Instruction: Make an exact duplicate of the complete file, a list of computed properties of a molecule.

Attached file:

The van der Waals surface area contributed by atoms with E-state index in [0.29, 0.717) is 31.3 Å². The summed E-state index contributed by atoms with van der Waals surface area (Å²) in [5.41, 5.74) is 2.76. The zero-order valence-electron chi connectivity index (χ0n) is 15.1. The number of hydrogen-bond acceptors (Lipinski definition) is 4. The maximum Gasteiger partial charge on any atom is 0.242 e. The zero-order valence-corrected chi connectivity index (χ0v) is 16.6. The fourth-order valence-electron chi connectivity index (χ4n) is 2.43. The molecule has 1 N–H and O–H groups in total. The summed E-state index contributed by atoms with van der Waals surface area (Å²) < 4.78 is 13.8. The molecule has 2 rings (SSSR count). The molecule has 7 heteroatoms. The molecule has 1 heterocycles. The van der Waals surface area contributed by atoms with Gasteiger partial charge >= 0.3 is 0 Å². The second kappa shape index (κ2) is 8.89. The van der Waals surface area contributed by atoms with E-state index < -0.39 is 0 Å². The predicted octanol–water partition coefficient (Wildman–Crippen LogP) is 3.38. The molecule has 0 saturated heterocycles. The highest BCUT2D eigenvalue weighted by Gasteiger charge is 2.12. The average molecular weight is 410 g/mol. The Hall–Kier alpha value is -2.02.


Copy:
The van der Waals surface area contributed by atoms with E-state index in [0.29, 0.717) is 31.3 Å². The summed E-state index contributed by atoms with van der Waals surface area (Å²) in [5.41, 5.74) is 2.76. The zero-order valence-electron chi connectivity index (χ0n) is 15.1. The number of hydrogen-bond acceptors (Lipinski definition) is 4. The maximum Gasteiger partial charge on any atom is 0.242 e. The zero-order valence-corrected chi connectivity index (χ0v) is 16.6. The fourth-order valence-electron chi connectivity index (χ4n) is 2.43. The molecule has 1 N–H and O–H groups in total. The summed E-state index contributed by atoms with van der Waals surface area (Å²) < 4.78 is 13.8. The molecule has 2 rings (SSSR count). The molecule has 7 heteroatoms. The molecule has 1 heterocycles. The van der Waals surface area contributed by atoms with Gasteiger partial charge >= 0.3 is 0 Å². The second kappa shape index (κ2) is 8.89. The van der Waals surface area contributed by atoms with E-state index < -0.39 is 0 Å². The predicted octanol–water partition coefficient (Wildman–Crippen LogP) is 3.38. The molecule has 0 saturated heterocycles. The highest BCUT2D eigenvalue weighted by Gasteiger charge is 2.12. The average molecular weight is 410 g/mol. The Hall–Kier alpha value is -2.02.